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The Billy Graham rule and the modern law firm

Randy Evans and Shari Klevens write, "Billy Graham, the 'Pastor to the Presidents,' had a rule: avoid being alone with any woman other than his wife. His maxim became so well known that writers named it the "Billy Graham Rule." Notably, Billy Graham was not the only proponent of the Billy Graham Rule. In an effort to avoid even the appearance of impropriety, some business leaders across the country adopted the rule as their own standard for interacting with members of the opposite sex in the workplace.

With the diversification of law firms, some attorneys decided that following the Billy Graham Rule was the safest strategy for handling interactions between men and women in the workplace. Some male attorneys would refuse to travel with female attorneys and would insist on keeping the office door open when meeting with a female colleague. Likewise, many female attorneys avoided drinks or dinners with male attorneys for fear that the invitation might be misconstrued or might send an unintentional message.

That was the 20th century. There is little question now that bright line rules regarding male-female workplace interactions, like the Billy Graham Rule, resulted in women having fewer opportunities and greater roadblocks to success when working in an environment where men were largely at the top of the organization. Still, some attorneys continue to apply the Billy Graham Rule, or other similar bright-line rules, at a substantial risk.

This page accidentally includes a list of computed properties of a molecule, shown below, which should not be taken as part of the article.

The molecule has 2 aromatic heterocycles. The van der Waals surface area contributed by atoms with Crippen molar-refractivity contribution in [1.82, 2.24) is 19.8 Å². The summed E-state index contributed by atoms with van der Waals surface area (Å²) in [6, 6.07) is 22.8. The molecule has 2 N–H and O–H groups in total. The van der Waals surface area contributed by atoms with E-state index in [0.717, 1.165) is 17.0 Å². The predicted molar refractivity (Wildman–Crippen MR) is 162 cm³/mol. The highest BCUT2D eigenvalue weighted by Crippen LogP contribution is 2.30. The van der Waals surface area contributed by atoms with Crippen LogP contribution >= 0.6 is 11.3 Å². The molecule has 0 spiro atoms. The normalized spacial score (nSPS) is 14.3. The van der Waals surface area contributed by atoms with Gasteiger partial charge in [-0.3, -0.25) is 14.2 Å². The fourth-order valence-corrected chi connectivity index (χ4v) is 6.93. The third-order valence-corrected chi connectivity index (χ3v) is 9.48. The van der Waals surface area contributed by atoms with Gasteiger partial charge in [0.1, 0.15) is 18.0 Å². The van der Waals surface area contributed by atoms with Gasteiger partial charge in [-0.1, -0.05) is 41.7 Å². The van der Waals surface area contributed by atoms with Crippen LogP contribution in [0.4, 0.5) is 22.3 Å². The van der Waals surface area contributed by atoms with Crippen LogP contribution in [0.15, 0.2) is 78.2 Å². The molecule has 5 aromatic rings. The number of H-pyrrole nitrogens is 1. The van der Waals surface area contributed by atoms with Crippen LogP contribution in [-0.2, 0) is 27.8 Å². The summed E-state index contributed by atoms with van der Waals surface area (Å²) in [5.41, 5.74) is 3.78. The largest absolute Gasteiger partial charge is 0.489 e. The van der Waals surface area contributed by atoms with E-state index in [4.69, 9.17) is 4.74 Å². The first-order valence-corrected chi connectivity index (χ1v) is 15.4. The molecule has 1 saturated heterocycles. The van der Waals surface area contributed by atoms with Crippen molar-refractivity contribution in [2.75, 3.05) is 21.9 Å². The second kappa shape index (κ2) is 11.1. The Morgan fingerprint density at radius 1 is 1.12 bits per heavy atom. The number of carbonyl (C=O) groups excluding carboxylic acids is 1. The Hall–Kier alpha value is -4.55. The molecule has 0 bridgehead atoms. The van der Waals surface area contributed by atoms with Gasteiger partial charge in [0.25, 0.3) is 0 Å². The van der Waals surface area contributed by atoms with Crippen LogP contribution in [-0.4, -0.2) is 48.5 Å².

The federal government and the state of California have enacted laws to address this type of conduct in the workplace. The Fair Employment and Housing Act is the primary California statute prohibiting employment discrimination based on race or color, religion, national origin or ancestry, physical disability, mental disability or medical condition, marital status, sex or sexual orientation, age and pregnancy, childbirth or related medical conditions. Its federal counterpart is Section 703(d) of the Civil Rights Act.

That the Billy Graham Rule cuts both ways—men never alone with women and women never alone with men—is of little consequence..."  READ MORE>>

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